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Strategy for small database projects

I have received a request to transform simple access database into an IT solution. Now, should I take this we will end up going with internal development and I want to stay away from this. What is your suggestion and what database and technical solutions could be used here? I'd buy off the shelf or something similar.  
Would you develop this yourself? Would you look at it differently and what is your strategy on these requests from business?
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Jim HornSQL Server Data Dude
Most Valuable Expert 2013
Author of the Year 2015
Commented:
Your question as asked is not actionable.  

'Simple access database' can mean anything, and the quality of the app can range from built by underpaid offshore code monkeys that couldn't write a line of code without searching Google to rock stars.  

>end up going with internal development and I want to stay away from this.
Why's that?  Does your company not have any good internal developers?

>I'd buy off the shelf or something similar.  
You'll have to provide more details for us to ask a question of should an app be rebuilt home-grown vs. off-the-shelf software.

>Would you look at it differently and what is your strategy on these requests from business?
For starters, 'the business' needs to spell out exactly what their needs are, what the app does, any differences between the two, and what they care about, and a one paragraph description isn't going to cut it.

To give you some ideas, check out my article on Requirements Document Template for a Reporting Project, enjoy a few good laughs, and you'll be much better prepared to speak to what this project is all about.

Good luck.
Jim
AneeshDatabase Consultant
Top Expert 2009
Commented:
COTS is great if there are some cheap alternatives and if you can manually transform your data into the system. Cost effective. If you are planning to build it from scratch, then go for some free databases to save licencing cost like SQL Express, MariaDB etc
Most Valuable Expert 2012
Distinguished Expert 2019

Commented:
we'll need a LOT more information before we can offer anything specific.

To start:
What is causing the move from Access to something different?

What development and admin skills do you have in-house?  for example:  If you have a LOT of VB programmers, that would leave a Perl/Php based app out of the question.

Author

Commented:
we are just at the start. so far no developments in house have been done. it started as a small business application and then seems to have grown so much, and there's plenty of data in there that they are now realizing this could be a great system for few departments to use and share the reports from the data that's coming in.
We do not have anyone internally for this and our model is to outsource as much as possible. Now, this is all we are facing with and first time ever. It does shake our IT Strategy boat at the moment and we are not sure which way to go.
Dale FyeOwner, Dev-Soln LLC
Most Valuable Expert 2014
Top Expert 2010

Commented:
along with the other ideas, what does "transform simple access database into an IT solution" mean?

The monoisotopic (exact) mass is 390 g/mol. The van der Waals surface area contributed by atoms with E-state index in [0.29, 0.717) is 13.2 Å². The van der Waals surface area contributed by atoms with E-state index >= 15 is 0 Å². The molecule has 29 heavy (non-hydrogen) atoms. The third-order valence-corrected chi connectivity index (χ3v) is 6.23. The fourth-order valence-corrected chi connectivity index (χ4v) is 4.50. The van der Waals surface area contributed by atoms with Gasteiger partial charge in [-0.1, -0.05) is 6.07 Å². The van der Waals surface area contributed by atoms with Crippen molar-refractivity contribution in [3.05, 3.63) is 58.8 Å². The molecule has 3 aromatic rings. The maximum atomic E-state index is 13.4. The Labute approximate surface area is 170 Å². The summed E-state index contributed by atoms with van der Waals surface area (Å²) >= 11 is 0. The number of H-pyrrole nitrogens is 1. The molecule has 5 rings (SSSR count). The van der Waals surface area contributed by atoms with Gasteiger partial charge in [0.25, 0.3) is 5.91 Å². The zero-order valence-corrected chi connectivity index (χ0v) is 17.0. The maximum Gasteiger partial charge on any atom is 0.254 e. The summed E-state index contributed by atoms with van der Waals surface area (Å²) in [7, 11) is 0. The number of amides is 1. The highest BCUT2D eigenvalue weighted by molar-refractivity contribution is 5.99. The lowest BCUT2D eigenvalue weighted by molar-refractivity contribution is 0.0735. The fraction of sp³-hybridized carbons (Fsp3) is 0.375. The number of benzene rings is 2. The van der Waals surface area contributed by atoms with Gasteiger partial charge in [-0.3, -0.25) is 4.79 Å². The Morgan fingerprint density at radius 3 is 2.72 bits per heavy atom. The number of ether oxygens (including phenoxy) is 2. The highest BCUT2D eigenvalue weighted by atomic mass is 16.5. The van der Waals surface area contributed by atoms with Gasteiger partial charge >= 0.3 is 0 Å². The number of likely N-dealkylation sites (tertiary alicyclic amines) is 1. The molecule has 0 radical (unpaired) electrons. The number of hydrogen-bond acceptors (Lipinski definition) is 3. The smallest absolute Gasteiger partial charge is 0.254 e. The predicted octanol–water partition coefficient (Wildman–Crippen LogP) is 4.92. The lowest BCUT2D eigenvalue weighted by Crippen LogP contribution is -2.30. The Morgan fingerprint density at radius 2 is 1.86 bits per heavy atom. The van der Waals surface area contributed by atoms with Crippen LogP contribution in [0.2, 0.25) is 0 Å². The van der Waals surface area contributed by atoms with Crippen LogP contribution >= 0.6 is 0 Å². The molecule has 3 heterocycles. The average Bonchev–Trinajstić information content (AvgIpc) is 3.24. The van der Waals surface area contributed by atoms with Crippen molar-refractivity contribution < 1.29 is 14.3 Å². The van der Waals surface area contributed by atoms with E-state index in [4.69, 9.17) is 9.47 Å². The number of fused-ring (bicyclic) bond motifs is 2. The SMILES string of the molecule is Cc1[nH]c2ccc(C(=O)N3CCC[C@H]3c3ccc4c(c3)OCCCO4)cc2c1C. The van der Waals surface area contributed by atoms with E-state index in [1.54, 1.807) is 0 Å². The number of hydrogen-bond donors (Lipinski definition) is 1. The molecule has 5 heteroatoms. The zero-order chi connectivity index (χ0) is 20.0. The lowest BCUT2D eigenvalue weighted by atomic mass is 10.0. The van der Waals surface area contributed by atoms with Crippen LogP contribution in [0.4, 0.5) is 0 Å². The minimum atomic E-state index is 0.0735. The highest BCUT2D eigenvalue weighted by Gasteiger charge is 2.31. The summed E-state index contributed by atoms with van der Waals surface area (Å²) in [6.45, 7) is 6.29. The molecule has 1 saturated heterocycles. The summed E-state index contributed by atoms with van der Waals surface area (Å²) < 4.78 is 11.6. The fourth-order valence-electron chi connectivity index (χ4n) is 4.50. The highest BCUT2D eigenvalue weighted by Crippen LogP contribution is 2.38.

What is an IT solution?  Access is suitable as a front end for multiple enterprises, so you would need to define why Access is insufficient and what an "IT solution" means.

Dale
Most Valuable Expert 2012
Distinguished Expert 2019

Commented:
>> so far no developments in house have been done

Who created the Access database?
Who created the reports?
etc...

Something has already been done in-house.

We still need to know what skillsets you currently have in place.
What IT people do you currently have and what are their abilities?

>>realizing this could be a great system for few departments to use and share the reports from the data that's coming in.

Still not seeing a need to get rid of Access and move to something else.
Why are you looking to get rid of Access?
Most Valuable Expert 2014

Commented:
it started as a small business application and then seems to have grown so much, and there's plenty of data in there that they are now realizing this could be a great system for few departments to use and share the reports from the data that's coming in.

Despite MS's foot-dragging on the issue, this is exactly the thing that makes Access valuable.  Any decently useful MS Access application that is well-designed starts to subsume other related functions until you wind up with a full-blown line-of-business application.

As long as the long-term number of concurrent users is going to remain well below one hundred and the application is only ever going to need to be used on a single LAN site, Access will suit your needs very well.  You will likely want and need to install SQL Server Express Edition (free) on a server-class machine and move the data into what is called a SQL Server backend.  The remaining part is called the frontend.  It should be distributed to the local drive of each user.

Bring in a reputable Access consultant, and git er dun.
Distinguished Expert 2017
Commented:
If you can find a packaged solution that actually meets your needs (you did do a requirements analysis didn't you?) then buying is always cheaper than building.  QuickBooks is a prime example.  The product took millions to develop and mega bucks to maintain every year and yet you can buy it for around $200 per seat.

You didn't tell us what type of internal development resources you have, only that you didn't want to use them.  Do you have professional level developers on staff?  If you don't, then you will need to hire some.  Don't push for a fixed price contract.  No one can estimate a project accurately enough to actually come up with a mutually beneficial price.